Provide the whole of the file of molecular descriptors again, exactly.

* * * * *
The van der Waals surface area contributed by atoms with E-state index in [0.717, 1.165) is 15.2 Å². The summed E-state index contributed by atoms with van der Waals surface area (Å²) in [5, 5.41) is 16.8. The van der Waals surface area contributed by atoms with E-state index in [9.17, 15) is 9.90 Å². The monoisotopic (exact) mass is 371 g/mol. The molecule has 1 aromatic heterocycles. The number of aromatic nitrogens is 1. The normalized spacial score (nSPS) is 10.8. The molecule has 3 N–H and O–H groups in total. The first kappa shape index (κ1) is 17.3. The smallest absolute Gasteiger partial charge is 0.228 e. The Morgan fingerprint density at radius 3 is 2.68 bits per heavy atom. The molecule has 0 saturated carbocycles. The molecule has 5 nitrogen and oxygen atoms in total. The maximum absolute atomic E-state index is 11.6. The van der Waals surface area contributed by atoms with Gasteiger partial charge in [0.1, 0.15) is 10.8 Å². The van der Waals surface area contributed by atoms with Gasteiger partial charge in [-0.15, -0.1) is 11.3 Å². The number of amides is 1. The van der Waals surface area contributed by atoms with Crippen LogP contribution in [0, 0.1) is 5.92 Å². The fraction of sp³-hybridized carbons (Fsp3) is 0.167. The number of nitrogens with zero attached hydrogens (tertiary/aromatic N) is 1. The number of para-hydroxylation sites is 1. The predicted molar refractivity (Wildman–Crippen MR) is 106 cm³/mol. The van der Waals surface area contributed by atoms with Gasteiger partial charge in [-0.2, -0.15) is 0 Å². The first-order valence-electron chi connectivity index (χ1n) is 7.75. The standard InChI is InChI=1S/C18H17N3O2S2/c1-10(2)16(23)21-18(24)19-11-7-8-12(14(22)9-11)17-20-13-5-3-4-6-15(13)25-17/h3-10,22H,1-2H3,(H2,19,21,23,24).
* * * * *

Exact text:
The van der Waals surface area contributed by atoms with E-state index in [0.717, 1.165) is 15.2 Å². The summed E-state index contributed by atoms with van der Waals surface area (Å²) in [5, 5.41) is 16.8. The van der Waals surface area contributed by atoms with E-state index in [9.17, 15) is 9.90 Å². The monoisotopic (exact) mass is 371 g/mol. The molecule has 1 aromatic heterocycles. The number of aromatic nitrogens is 1. The normalized spacial score (nSPS) is 10.8. The molecule has 3 N–H and O–H groups in total. The first kappa shape index (κ1) is 17.3. The smallest absolute Gasteiger partial charge is 0.228 e. The Morgan fingerprint density at radius 3 is 2.68 bits per heavy atom. The molecule has 0 saturated carbocycles. The molecule has 5 nitrogen and oxygen atoms in total. The maximum absolute atomic E-state index is 11.6. The van der Waals surface area contributed by atoms with Gasteiger partial charge in [0.1, 0.15) is 10.8 Å². The van der Waals surface area contributed by atoms with Gasteiger partial charge in [-0.15, -0.1) is 11.3 Å². The number of amides is 1. The van der Waals surface area contributed by atoms with Crippen LogP contribution in [0, 0.1) is 5.92 Å². The fraction of sp³-hybridized carbons (Fsp3) is 0.167. The number of nitrogens with zero attached hydrogens (tertiary/aromatic N) is 1. The number of para-hydroxylation sites is 1. The predicted molar refractivity (Wildman–Crippen MR) is 106 cm³/mol. The van der Waals surface area contributed by atoms with Gasteiger partial charge in [-0.2, -0.15) is 0 Å². The first-order valence-electron chi connectivity index (χ1n) is 7.75. The standard InChI is InChI=1S/C18H17N3O2S2/c1-10(2)16(23)21-18(24)19-11-7-8-12(14(22)9-11)17-20-13-5-3-4-6-15(13)25-17/h3-10,22H,1-2H3,(H2,19,21,23,24).